Viewing: Zoom R24 - View all posts

Zooming Towards My Next Album 

Over the past two years, I've been saving my loonies and toonies to get my home studio up to scratch and start recording my next album. Linden Tree near the Water was recorded entirely in Audacity on a creaky Dell desktop running Windows XP. That desktop has since died, and my current computer lacks the firepower needed to run a DAW (digital audio workstation). So, I've gone old school and bought a standalone 24-track recorder. Ladies and gentlemen, I present the Zoom R24.
 

I say "standalone," but really, it's only so if you want it to be. The R24 is also a sampler, drum machine, DAW control surface (a Cubase LE download is included) and computer audio interface. It comes with built-in condenser mics, a metronome and a chromatic tuner. Oh, and it's a powerful effects processor to boot. And did I mention the included USB stick and its 1.5GB of drum loops? That's an incredible array of features packed into a unit that's maybe 15 inches across.

I'd been researching multi-track recorders for well over a year, and I chose the R24 for a few reasons: one, its staggering versatility; two, the number and variety of onboard effects (267, with room for 123 custom patches); and three, I've sampled the Roland TD-11K drums I used for my last project and can play and record this kit on the R24. No other recorder will let me do that save for the Zoom R8, my unit's bare-bones cousin.

The R24's bundle of goodies is, frankly, a steal at $670 Cdn ($500 US). Now, think about that. Especially if, like me, you've been recording at home since the early '80s. My first Tascam 4-track cost well over $800, I believe, and we're talking 1983 dollars. Its recording medium was cassette tape—cutting-edge at the time—and the "effects" section consisted of a few EQ knobs. These days, the quality of recordings you can produce on the cheap is astounding. If your budget is seriously limited, for instance, the R8 retails for $400 Cdn ($300 US) and shares essentially the same architecture as the R24.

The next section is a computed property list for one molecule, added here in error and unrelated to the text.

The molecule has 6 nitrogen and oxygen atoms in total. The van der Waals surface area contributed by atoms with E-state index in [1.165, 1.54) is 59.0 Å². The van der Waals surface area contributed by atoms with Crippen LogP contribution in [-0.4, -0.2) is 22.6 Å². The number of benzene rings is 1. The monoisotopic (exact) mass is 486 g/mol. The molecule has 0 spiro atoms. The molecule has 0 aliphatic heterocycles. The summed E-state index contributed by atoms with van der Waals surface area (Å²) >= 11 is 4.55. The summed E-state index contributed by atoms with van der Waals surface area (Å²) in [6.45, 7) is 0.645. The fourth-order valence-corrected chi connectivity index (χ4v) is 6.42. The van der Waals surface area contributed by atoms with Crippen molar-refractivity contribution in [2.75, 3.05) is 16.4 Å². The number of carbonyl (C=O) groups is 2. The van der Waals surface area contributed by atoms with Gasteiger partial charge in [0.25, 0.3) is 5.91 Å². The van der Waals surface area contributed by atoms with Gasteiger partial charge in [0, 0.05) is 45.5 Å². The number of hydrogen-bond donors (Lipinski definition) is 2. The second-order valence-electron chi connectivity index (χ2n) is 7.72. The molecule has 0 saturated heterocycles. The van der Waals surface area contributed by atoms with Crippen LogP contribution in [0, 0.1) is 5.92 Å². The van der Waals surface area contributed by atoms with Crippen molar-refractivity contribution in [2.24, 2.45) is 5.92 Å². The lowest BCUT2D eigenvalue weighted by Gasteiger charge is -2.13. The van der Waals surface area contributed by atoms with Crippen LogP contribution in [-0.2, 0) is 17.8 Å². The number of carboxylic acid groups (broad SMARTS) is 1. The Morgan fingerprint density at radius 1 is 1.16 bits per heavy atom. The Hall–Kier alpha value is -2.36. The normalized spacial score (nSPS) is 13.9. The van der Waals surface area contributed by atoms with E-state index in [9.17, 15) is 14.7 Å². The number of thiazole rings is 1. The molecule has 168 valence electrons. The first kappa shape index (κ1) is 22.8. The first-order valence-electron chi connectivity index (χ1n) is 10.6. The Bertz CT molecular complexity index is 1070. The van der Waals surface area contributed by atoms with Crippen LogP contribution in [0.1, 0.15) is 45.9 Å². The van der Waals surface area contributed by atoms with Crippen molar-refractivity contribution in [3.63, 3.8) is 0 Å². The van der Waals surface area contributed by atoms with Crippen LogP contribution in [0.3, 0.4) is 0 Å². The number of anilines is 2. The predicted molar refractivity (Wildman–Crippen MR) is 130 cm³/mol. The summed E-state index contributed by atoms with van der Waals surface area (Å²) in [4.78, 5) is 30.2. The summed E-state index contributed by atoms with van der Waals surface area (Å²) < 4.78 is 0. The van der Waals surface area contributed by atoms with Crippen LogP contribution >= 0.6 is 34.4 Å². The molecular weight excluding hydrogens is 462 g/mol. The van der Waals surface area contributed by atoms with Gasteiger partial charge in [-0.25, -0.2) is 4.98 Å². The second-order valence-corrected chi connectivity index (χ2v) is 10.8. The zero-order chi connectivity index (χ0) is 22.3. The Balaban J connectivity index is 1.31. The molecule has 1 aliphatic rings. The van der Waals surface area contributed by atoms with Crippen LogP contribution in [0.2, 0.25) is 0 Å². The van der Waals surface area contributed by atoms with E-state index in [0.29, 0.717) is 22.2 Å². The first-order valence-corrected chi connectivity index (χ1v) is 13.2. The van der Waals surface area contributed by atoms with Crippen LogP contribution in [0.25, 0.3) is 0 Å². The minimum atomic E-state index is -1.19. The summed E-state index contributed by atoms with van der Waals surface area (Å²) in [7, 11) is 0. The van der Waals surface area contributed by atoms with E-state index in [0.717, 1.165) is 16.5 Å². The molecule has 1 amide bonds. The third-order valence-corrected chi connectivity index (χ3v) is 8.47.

I bought my unit a couple of weeks ago but am keeping it under wraps till Christmas Day. It's been a tough year, and I want to cap it off with the ultimate present to myself. In the meantime I've been doing my homework, watching online tutorials, reading the manual and generally getting a leg up before I begin in earnest.
 
The plan is to record 10 covers to start with. Covers are more fun, and I've chosen an eclectic bunch that should acquaint me with most of the R24's capabilities. And I figure that by the time I've recorded, mixed and mastered those, I'll (hopefully) have made all the mistakes it's possible to make and can apply that learning to my own material.